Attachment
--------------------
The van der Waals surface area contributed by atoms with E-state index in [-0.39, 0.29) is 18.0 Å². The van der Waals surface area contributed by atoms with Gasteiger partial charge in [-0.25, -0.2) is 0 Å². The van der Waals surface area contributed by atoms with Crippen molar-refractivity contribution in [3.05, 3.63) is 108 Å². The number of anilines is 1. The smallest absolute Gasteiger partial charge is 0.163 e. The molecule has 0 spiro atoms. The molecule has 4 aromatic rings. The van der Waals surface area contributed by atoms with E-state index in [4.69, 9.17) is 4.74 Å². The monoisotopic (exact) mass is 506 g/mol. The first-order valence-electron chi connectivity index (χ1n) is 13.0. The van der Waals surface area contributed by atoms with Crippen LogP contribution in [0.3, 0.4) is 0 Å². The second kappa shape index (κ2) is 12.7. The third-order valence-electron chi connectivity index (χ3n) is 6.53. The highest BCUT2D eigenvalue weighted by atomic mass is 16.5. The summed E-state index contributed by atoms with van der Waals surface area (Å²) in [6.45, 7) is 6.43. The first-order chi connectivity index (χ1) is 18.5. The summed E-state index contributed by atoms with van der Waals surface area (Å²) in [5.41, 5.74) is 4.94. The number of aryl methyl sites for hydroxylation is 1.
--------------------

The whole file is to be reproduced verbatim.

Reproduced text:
The van der Waals surface area contributed by atoms with E-state index in [-0.39, 0.29) is 18.0 Å². The van der Waals surface area contributed by atoms with Gasteiger partial charge in [-0.25, -0.2) is 0 Å². The van der Waals surface area contributed by atoms with Crippen molar-refractivity contribution in [3.05, 3.63) is 108 Å². The number of anilines is 1. The smallest absolute Gasteiger partial charge is 0.163 e. The molecule has 0 spiro atoms. The molecule has 4 aromatic rings. The van der Waals surface area contributed by atoms with E-state index in [4.69, 9.17) is 4.74 Å². The monoisotopic (exact) mass is 506 g/mol. The first-order valence-electron chi connectivity index (χ1n) is 13.0. The van der Waals surface area contributed by atoms with Crippen LogP contribution in [0.3, 0.4) is 0 Å². The second kappa shape index (κ2) is 12.7. The third-order valence-electron chi connectivity index (χ3n) is 6.53. The highest BCUT2D eigenvalue weighted by atomic mass is 16.5. The summed E-state index contributed by atoms with van der Waals surface area (Å²) in [6.45, 7) is 6.43. The first-order chi connectivity index (χ1) is 18.5. The summed E-state index contributed by atoms with van der Waals surface area (Å²) in [5.41, 5.74) is 4.94. The number of aryl methyl sites for hydroxylation is 1.